Kate Morland, Nutritionist
Omega fatty acids have been linked with lowering cholesterol and reducing risk of cardiovascular disease. Linseed, or flaxseed, is an excellent plant source of omega fatty acids.
We’ve all heard the message that we should eat more omegas. But do you know why? Well a group of researchers once questioned why the Inuit’s (also known as Eskimo people) had lower rates of heart disease compared to the western world. When they discovered their diets consisted mainly of fish, they went on to find a link between omega 3 rich foods and heart health. But to complicate things, there is also a link with omega 6. We take a closer look.
Omega fatty acids belong to one large family which I will refer to as the ‘Heart Family’. Members of this family include omega 3’s and omega 6’s which are poly-unsaturated fatty acids. These fats are essential for the body and must be provided through the diet. They play an essential role in the structure and function of all cell membranes in our bodies.
The spotlight has been on omega 3’s for quite some time particularly in relation to reducing cardiovascular disease risk. The ‘parent’ omega 3 is alpha-linolenic acid (ALA) which is converted into eicosapentaenoic acid (EPA) and docosahexaenoic acid (DHA) by the body. Large clinical trials have shown diets rich in omega 3’s play a role in reducing inflammation and risk of cardiovascular disease and mortality after a heart attack (1-3). There is also growing evidence to suggest omega 3’s play a role in inflammatory diseases like arthritis and bowel disease (4).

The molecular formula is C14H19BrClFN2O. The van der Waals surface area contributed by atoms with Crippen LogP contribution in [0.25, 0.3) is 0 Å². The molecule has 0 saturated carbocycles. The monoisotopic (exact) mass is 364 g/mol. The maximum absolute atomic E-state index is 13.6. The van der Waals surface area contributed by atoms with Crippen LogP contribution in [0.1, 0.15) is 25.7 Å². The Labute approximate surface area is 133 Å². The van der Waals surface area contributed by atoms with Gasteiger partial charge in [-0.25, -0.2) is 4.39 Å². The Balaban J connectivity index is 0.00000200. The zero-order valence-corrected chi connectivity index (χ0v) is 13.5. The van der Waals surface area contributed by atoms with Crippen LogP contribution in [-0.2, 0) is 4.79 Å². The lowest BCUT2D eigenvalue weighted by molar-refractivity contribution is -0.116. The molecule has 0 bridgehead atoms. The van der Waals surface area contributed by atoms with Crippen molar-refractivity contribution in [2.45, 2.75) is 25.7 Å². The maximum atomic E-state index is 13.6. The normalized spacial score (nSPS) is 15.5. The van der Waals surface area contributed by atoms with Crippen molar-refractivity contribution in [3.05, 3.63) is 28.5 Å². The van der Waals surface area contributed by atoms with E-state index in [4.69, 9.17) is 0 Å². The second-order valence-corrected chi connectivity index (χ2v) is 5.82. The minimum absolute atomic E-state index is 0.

Dietary sources rich in omega 3’s are limited and include oily fish (e.g. salmon, mackerel, herring, trout), flaxseed oil and fish oil supplements. Tinned tuna does not have very high levels of omega 3.
Omega 6 fatty acids are the cousin to omega 3. It is well established that omega 6’s (in particular linoleic acid) play a role in lowering cholesterol and preventing heart disease (5).
Dietary sources rich in omega 6 are abundant and include: wholegrain breads & cereals, nuts, pumpkin seeds, avocado, eggs, poultry, and a wide range of oils (e.g. flaxseed/linseed, evening primrose oil, canola, soybean, sunflower, corn, safflower, cottonseed oils)
Getting a good balance of omega-3 and omega-6 fatty acids in the diet is important as they each contribute unique benefits. We consume in our general diets an abundance of omega 6 but we need to consciously consume more rich sources of omega 3 to gain maximal health benefits.
Date:Thursday, 17 March 2016
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